Album Reviews

Kronos Quartet & Asha Bhosle – You’ve Stolen My Heart

(Nonesuch) UK release date: 22 August 2005

Lovers of the Kronos Quartet will know by now that second guessing the ensemble’s next move is nigh on pointless, one of their strong points (and occasional weaknesses) being a willingness to embrace all cultures and musics. Nor are they strict about remaining as a foursome – as this disc illustrates, all classical preconceptions can be left at the door.

You’ve Stolen My Heart is the Kronos Bollywood album, a tribute to one of the genre’s biggest composers, Rahul Dev Burman. The ensemble also enjoy the privilege of new vocals recorded specially by the composer’s wife, Asha Bhosle, described by Nonesuch as ‘the most recorded artist in the world’. The record company go on to view the release as a ‘musical masala’, an uncomfortable parallel with the curry house and a sounding like a dangerous recipe for indigestion!

Happily things do not unfold in that way, and this disc will doubtless open up the world of Bollywood for many new to the area, myself included. While it could be argued the quartet play little more than a supporting role at times, it’s the authentic percussion of Zakir Hussain, and of course, Bhosle’s vocals, that take this to the right level.

Whilst Hussain and the pipa of Wu Man are the only other artist credits it’s clear the quartet have made copious use of the original scores, too – a piano here, a trumpeting elephant there. And while this is all well and good, it begs the question as to how original is the Kronos’ take on this music.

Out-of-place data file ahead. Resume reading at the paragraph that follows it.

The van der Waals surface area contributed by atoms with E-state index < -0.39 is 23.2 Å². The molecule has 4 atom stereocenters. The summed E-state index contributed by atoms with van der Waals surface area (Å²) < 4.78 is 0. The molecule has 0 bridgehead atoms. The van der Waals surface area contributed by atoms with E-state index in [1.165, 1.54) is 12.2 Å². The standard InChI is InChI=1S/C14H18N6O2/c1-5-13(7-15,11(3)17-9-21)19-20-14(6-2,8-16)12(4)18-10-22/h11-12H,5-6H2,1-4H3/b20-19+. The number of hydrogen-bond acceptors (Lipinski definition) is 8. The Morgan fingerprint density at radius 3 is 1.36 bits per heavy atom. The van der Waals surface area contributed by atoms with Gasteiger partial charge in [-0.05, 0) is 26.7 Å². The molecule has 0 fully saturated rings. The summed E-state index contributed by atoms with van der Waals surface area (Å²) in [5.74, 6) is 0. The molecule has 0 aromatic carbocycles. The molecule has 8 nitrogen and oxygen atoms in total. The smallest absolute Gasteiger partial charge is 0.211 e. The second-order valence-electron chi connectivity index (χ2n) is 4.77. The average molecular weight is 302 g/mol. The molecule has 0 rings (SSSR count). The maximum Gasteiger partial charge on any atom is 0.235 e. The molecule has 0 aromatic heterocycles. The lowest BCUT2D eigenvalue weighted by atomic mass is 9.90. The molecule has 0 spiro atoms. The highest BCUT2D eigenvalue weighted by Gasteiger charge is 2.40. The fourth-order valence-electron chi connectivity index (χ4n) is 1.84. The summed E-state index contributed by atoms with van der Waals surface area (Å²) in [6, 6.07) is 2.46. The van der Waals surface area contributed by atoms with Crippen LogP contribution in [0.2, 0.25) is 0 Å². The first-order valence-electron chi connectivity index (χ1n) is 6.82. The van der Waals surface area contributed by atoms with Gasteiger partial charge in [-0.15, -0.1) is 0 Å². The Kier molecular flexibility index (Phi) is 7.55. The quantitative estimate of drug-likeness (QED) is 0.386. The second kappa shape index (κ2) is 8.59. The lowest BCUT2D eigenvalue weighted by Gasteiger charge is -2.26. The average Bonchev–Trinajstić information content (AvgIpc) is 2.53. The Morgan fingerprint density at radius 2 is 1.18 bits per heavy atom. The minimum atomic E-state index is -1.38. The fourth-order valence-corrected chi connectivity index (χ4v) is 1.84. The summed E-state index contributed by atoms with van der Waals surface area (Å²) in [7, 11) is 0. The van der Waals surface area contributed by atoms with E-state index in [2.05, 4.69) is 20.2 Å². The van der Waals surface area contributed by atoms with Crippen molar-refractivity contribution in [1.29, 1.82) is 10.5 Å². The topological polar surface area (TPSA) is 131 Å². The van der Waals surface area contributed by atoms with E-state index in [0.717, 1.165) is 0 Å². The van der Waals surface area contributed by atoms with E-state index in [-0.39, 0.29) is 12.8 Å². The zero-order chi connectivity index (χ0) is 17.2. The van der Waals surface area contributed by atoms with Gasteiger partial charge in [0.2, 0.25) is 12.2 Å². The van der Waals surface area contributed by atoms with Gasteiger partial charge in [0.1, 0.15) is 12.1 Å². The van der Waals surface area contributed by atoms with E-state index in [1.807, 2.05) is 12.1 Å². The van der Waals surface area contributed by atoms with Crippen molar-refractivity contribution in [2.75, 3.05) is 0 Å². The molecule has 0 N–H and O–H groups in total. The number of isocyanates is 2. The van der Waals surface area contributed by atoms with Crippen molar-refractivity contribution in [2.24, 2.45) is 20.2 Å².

That may be splitting hairs, however, as by and large the disc is extremely enjoyable and there are memorable moments such as the evocative cello line on Nadir Pare Utthchhe Dhnoa, the smoke clearly visible over the river. It’s clear in these areas that thequartet have worked hard on the resulting texture, and on their performance style too – vibrato closely guarded, the inflections of the melodies not always instinctive but doubtless helped by the facility of retakes in the studio.

There are many eye-opening moments here too. From the punchy chords of the opening Dum Maro Dum to the deeply felt Saajan Kahan Jaoongi Main, the quartet cover a big range of colours and emotions. Bhosle’s vocals are excellent, as you’d expect, and there is adistinct feeling of togetherness between the two forces.

Other highlights are the driven motive to Kai Aaya Aane Bhi De, passing through a dazzling array of musical styles in a short space of time, and the beautifully hushed viola of Hank Dutt providing the basis for Piya Tu Ab To Aaja, featuring a spinetingling hushed chord from the quartet. This number also raises the problem of juxtaposing electric and acoustic instruments, sometimes uncomfortable on headphones.

What can’t be disputed is that this is another extremely stimulating and interesting record from this source, and in that respect the Kronos Quartet have succeeded handsomely. If you’re a devotee, no need to hesitate.

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